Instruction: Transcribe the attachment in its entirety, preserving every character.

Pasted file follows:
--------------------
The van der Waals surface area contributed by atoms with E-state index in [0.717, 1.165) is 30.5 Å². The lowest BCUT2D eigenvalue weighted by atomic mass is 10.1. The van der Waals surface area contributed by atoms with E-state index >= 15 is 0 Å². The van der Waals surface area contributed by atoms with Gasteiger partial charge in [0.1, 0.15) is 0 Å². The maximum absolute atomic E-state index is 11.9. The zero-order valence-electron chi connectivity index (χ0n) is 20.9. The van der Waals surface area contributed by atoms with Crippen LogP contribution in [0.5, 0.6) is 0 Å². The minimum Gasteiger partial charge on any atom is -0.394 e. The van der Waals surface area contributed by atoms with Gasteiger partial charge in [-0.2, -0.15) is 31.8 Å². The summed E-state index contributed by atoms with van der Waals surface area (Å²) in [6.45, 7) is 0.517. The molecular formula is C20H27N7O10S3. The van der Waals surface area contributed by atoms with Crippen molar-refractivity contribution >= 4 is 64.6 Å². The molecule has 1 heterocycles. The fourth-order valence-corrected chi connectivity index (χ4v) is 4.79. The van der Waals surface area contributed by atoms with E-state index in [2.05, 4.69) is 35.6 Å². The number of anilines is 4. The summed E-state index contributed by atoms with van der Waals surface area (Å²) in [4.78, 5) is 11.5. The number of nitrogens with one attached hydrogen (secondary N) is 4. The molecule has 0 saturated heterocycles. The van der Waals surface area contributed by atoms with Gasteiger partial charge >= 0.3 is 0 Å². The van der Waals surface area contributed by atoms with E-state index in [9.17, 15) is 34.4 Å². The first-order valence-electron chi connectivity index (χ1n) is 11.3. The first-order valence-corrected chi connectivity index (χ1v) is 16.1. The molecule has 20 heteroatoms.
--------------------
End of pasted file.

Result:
The van der Waals surface area contributed by atoms with E-state index in [0.717, 1.165) is 30.5 Å². The lowest BCUT2D eigenvalue weighted by atomic mass is 10.1. The van der Waals surface area contributed by atoms with E-state index >= 15 is 0 Å². The van der Waals surface area contributed by atoms with Gasteiger partial charge in [0.1, 0.15) is 0 Å². The maximum absolute atomic E-state index is 11.9. The zero-order valence-electron chi connectivity index (χ0n) is 20.9. The van der Waals surface area contributed by atoms with Crippen LogP contribution in [0.5, 0.6) is 0 Å². The minimum Gasteiger partial charge on any atom is -0.394 e. The van der Waals surface area contributed by atoms with Gasteiger partial charge in [-0.2, -0.15) is 31.8 Å². The summed E-state index contributed by atoms with van der Waals surface area (Å²) in [6.45, 7) is 0.517. The molecular formula is C20H27N7O10S3. The van der Waals surface area contributed by atoms with Crippen molar-refractivity contribution >= 4 is 64.6 Å². The molecule has 1 heterocycles. The fourth-order valence-corrected chi connectivity index (χ4v) is 4.79. The van der Waals surface area contributed by atoms with E-state index in [2.05, 4.69) is 35.6 Å². The number of anilines is 4. The summed E-state index contributed by atoms with van der Waals surface area (Å²) in [4.78, 5) is 11.5. The number of nitrogens with one attached hydrogen (secondary N) is 4. The molecule has 0 saturated heterocycles. The van der Waals surface area contributed by atoms with Gasteiger partial charge >= 0.3 is 0 Å². The van der Waals surface area contributed by atoms with E-state index in [9.17, 15) is 34.4 Å². The first-order valence-electron chi connectivity index (χ1n) is 11.3. The first-order valence-corrected chi connectivity index (χ1v) is 16.1. The molecule has 20 heteroatoms.